Grenada and Germany team-up to fight climate change

As a small island state, Grenada is particularly vulnerable to climate change impacts including storms, floods, and droughts.

The German Federal Ministry for the Environment, Nature Conservation, and Nuclear Safety (BMU) is supporting action in Grenada in the development and implementation of a comprehensive climate change adaptation strategy.

In the presence of representatives of national and international institutions, the programme was officially inaugurated on April 18 by the Minister for Agriculture, Lands, Forestry, Fisheries and the Environment, Roland Bhola.

Key stakeholders met April 22 to discuss and decide on essential activities for the next 12 months.

Due to climate change, Grenada must be prepared for an increase in droughts, hurricanes, or heavy rainfall, as well as for rising sea levels.

The overarching goal of the Pilot Programme, “Integrated Climate Change Adaptation Strategies in Grenada”, (ICCAS) is to increase resilience of vulnerable communities and ecosystems to climate change risks.

In his address at the ceremony, Minister Bhola said that “Grenada’s adaptation to climate change must be implemented in a comprehensive manner”.

“Individual and detached activities do not do justice in light of the immense challenge upon Grenada”, he told the participants.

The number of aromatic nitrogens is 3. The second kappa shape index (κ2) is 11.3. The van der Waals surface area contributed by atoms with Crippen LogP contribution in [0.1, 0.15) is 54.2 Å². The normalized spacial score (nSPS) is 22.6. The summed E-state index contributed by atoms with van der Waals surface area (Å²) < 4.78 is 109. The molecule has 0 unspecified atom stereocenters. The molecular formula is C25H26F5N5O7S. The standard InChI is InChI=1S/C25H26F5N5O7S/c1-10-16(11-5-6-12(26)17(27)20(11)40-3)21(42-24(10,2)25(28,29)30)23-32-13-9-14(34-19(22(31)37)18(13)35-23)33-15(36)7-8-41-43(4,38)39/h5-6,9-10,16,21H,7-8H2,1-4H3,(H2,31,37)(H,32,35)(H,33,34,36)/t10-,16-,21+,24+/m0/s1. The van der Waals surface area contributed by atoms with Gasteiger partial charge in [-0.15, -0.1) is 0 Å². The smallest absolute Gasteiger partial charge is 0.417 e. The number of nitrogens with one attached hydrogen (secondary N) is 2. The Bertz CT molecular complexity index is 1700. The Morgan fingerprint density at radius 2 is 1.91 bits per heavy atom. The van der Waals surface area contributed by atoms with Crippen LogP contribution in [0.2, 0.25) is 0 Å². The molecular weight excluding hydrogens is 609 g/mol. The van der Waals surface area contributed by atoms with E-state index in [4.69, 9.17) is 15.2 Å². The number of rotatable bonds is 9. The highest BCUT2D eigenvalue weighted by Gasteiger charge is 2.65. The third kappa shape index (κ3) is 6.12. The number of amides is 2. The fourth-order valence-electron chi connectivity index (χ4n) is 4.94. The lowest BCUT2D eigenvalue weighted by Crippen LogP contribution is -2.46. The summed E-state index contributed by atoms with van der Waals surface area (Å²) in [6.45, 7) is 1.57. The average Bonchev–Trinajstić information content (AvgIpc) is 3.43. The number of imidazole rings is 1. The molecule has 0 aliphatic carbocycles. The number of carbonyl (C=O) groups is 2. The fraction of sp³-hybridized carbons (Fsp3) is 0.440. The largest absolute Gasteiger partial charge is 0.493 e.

He noted that there were already relevant approaches existing in Grenada but they have been isolated.

At the national level, the programme will support making the vulnerable coastal areas of Grenada “climate-proof”.

An important role for the success of the implementation is the involvement of the local population through a “Community Fund” accessible for tangible, visible adaptation action on the ground.

In addition, the programme will support capacity building in Grenada to gain access to long-term financing for adaptation measures.

Head of the International Climate Financing of the BMU, Norbert Gorissen pointed out the importance of the project even beyond Grenada.

He said: “This integrated approach is being implemented for the first time here in Grenada. The BMU and the Government of Grenada are thus applying new approaches for climate change adaptation, and the insights gained here can be used in the region and beyond”.

During a planning workshop, stakeholders from different ministries, authorities, non-governmental organisations and academia engaged in discussion on concrete activities.

The German Federal Ministry for the Environment, Nature Conservation and Nuclear Safety has approved the programme with financial assistance of 5 million Euros (19 and a half million EC dollars) to run until October 2016.

The programme will be jointly implemented by the Environmental Unit of the Ministry for Agriculture, Lands, Forestry, Fisheries and the Environment, the Deutsche Gesellschaft für Internationale Zusammenarbeit (GIZ) and the United Nations Development Programme (UNDP).



Only 80% earmarked for Capbank depositors

A total of $500,000.00 has been budgeted by government to pay for small depositors of Capital Bank International Ltd (CapBank) but depositors will only receive 80% of their savings.

Prime Minister and Minister of Finance, Dr. Keith Mitchell made the announcement as he delivered the 2013 budget to Parliament just over a week ago.